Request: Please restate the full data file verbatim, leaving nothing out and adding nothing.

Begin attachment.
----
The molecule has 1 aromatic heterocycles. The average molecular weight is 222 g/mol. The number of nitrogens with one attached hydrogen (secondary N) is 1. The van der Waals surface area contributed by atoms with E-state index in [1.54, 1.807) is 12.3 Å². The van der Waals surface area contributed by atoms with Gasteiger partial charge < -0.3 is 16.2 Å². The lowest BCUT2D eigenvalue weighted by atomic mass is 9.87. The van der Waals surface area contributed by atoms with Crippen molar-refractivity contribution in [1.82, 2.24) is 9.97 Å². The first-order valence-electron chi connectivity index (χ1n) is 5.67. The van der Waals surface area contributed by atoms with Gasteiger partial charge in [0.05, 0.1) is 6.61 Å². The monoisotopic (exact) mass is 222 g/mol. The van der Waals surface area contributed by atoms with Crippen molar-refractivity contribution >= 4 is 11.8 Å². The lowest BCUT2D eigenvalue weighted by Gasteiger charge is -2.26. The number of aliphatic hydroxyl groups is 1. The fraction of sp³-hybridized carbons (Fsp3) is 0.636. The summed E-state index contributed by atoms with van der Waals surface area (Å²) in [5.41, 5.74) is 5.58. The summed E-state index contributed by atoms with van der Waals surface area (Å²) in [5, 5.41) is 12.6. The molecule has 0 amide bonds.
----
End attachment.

The molecule has 1 aromatic heterocycles. The average molecular weight is 222 g/mol. The number of nitrogens with one attached hydrogen (secondary N) is 1. The van der Waals surface area contributed by atoms with E-state index in [1.54, 1.807) is 12.3 Å². The van der Waals surface area contributed by atoms with Gasteiger partial charge < -0.3 is 16.2 Å². The lowest BCUT2D eigenvalue weighted by atomic mass is 9.87. The van der Waals surface area contributed by atoms with Crippen molar-refractivity contribution in [1.82, 2.24) is 9.97 Å². The first-order valence-electron chi connectivity index (χ1n) is 5.67. The van der Waals surface area contributed by atoms with Gasteiger partial charge in [0.05, 0.1) is 6.61 Å². The monoisotopic (exact) mass is 222 g/mol. The van der Waals surface area contributed by atoms with Crippen molar-refractivity contribution >= 4 is 11.8 Å². The lowest BCUT2D eigenvalue weighted by Gasteiger charge is -2.26. The number of aliphatic hydroxyl groups is 1. The fraction of sp³-hybridized carbons (Fsp3) is 0.636. The summed E-state index contributed by atoms with van der Waals surface area (Å²) in [5.41, 5.74) is 5.58. The summed E-state index contributed by atoms with van der Waals surface area (Å²) in [5, 5.41) is 12.6. The molecule has 0 amide bonds.